The Long Goodbye (1973)

the long goodbye movie poster

During a documentary extra on the DVD version of The Long Goodbye, director Robert Altman says they called Elliott Gould’s version of Phillip Marlowe “Rip Van Marlowe” because it’s like the iconic 1940s detective character fell asleep for 30 years and awoke in the 1970s.

True to form, the opening scene shows Marlowe being jolted out of a deep sleep. Gould plays Marlowe like he has stumbled out of hibernation and is completely baffled by everything going on around him. He does, however, take it with a 70’s stoned indifference.

The film opens with interconnecting scenes between Phillip Marlowe and Terry Lennox (Jim Bouton). The soundtrack plays the same song through both scenes, but in completely different styles. Over Marlowe’s scenes, the music is soft and jazz-like, while when Lennox is on screen it becomes edgier, more rock-influenced. It is a brilliant way to introduce characters and give us a sense of who they are.

This is not Howard Hawk’s Raymond Chandler. Gone are the dark shadows and production code of film noir. Sex and violence are no longer hidden under innuendo and suggestion. Here Marlowe’s neighbors are drug-ingesting nudists. This is Altman’s subversion of a genre.

This is definitely a Robert Altman picture. There are plenty of trademark long shots, and overlapping dialogue. He is less interested in the Chandler story than in a sense of style and the juxtaposition of classically moral 1930s detective in the amoral times of the swinging 1970s.

The story loosely follows Raymond Chandler’s novel. Marlowe drives his friend, Lennox, to the Tijuana border only to return home to an apartment full of cops ready to arrest him for aiding and abetting Lennox, who is suspected of murdering his wife. Meanwhile, Eileen Wade (Nina Van Pallandt) hires Marlowe to find her alcoholic husband who has disappeared. Between the cops and the missing husband Marlowe is accosted by local gangsters who want the money Lennox owes them. The three stories meet and interconnect in an ending that is vastly different from the novel.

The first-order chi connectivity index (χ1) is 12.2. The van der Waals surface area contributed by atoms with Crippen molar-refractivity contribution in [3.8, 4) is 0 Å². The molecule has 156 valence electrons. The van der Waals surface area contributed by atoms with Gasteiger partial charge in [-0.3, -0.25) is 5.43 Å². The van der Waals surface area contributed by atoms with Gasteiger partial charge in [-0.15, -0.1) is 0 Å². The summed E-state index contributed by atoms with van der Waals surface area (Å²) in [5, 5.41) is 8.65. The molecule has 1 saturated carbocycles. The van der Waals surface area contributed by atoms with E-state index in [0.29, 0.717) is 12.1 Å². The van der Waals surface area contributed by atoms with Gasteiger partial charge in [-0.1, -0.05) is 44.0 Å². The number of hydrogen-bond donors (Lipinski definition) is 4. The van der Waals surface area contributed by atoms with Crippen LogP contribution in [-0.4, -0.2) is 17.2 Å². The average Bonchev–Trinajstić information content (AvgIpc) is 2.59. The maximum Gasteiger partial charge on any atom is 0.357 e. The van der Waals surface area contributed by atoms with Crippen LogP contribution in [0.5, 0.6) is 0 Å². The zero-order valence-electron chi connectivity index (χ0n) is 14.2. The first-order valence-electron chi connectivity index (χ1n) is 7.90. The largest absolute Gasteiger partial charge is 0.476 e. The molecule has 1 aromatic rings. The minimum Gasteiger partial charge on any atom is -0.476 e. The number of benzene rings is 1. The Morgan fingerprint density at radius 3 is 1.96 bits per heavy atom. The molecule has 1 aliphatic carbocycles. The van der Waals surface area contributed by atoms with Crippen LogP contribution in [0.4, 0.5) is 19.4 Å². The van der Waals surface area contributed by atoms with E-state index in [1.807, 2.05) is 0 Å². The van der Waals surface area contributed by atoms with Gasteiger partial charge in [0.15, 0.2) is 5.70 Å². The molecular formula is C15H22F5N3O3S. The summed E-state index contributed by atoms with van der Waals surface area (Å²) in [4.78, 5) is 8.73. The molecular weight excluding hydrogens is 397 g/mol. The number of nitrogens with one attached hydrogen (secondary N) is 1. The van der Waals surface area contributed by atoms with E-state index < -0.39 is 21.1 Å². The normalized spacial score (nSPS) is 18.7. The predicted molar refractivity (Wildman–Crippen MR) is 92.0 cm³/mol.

There is a wonderful scene after the cops arrest Marlowe and are interrogating him. It begins as the standard interrogation scene with Marlowe in a small room being slapped around by tough cops, while others watch through a two-way mirror. Altman invigorates the scene by inter-cutting the two rooms together. While the camera is in the interrogation room, the mirror is always in sight. When the scene moves into the outer room, we see through the mirror and can hear the Marlowe conversation as it overlaps with what the watching cops are saying.

Elliott Gould is brilliant as Phillip Marlowe. He seems completely amiss from his surroundings, oblivious to all the things going on all around him. He keeps the Chandler wisecracks going but sends the tough guy gumshoe routine packing.

Though not a film for noir or even Chandler purists, it is a brilliant piece of cinema. In subverting a genre Altman has created a new kind of detective drama. One that is humorous, thrilling, and cinematic.

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